Unless you have booked both tickets as a through ticket – this is valid for the entire route including changes. For such tickets, the new EU regulation in Article 12 creates more rights for rail passengers, but at the same time leaves loopholes for companies, as consumer advocates criticize.

In summary: If you buy a journey with several connections or several tickets as part of a business transaction from a railway company, this is considered a through ticket. In this case, rail passengers are entitled to normal rail passenger rights with reimbursement claims and the like for the entire rail journey.

On the other hand, if you have bought several tickets as part of a business transaction from an independent ticket seller or a tour operator who combines these tickets into one trip and miss a connection, the EU regulation applies from June 7th: The provider must refund the entire ticket price and pay an additional 75 percent of the ticket price as compensation.

Sounds great, but there is a catch: If you are informed on the tickets or on a supplementary information sheet before you buy them that the tickets represent separate contracts of carriage, these rights do not apply.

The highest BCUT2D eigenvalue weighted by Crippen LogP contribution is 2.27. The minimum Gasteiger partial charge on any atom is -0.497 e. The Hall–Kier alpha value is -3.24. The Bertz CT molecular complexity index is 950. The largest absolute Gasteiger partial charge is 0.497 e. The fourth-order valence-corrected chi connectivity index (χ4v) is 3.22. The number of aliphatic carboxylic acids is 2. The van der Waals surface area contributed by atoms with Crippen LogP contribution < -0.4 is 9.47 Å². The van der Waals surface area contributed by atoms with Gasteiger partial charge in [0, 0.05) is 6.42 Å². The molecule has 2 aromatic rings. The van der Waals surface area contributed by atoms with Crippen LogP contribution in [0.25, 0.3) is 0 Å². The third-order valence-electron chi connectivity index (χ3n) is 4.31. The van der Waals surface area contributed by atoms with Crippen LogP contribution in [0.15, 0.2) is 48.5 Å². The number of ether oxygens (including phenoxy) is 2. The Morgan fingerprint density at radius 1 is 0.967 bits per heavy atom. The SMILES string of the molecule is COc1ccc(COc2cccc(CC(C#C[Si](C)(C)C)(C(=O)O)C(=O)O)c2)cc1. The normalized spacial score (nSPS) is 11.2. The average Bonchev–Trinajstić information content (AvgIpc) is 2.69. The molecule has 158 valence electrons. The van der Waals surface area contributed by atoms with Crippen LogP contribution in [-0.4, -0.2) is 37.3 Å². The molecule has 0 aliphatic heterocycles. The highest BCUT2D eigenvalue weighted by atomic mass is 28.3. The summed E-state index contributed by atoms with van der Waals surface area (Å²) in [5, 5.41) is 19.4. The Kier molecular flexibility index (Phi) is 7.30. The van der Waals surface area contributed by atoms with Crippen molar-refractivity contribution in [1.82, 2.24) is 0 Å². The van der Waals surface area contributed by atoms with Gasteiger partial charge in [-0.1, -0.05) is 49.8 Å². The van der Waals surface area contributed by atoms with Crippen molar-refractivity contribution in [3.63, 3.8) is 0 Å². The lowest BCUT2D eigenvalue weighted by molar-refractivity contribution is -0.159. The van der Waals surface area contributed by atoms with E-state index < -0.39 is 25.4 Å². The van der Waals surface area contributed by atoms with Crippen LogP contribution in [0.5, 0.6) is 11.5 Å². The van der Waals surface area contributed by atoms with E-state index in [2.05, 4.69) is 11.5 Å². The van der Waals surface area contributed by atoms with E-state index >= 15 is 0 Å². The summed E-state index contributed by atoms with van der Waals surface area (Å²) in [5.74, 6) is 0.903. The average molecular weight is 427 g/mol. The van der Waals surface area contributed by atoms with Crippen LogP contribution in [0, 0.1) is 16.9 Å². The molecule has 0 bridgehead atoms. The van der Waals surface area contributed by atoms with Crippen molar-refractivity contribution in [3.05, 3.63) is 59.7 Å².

Be careful with the fine print

Expert Kolbe from the Federal Association of Consumer Centers clarifies what this means: “If it says in the small print that there are two separate tickets, they have no consistent passenger rights. This keeps loopholes open.”

When in doubt, train passengers can only read up carefully before buying or ask the provider whether it is a through ticket if they want to know the passenger rights on their side in the event of possible problems on the journey.

Problem with long journeys often remains unsolved

According to André Schulze-Wethmar from the European Consumer Center, the new regulations on through tickets do not yet solve the main problem of longer train journeys in particular.

This is because different railway companies are usually involved in cross-border journeys. Schulze-Wethmar criticizes that the obligation laid down in the new regulation for individual railway companies to offer through tickets at least for all transport services operated by them does not apply here.

“In the past, we have received many complaints that no through tickets are offered for long journeys,” says Schulze-Wethmar. “Instead, sections of the journey abroad had to be booked separately.” If the train is delayed and the connection is missed as a result, rail passengers will have to bear the costs for rebooking themselves in such cases in the future.

Shorter deadline for complaints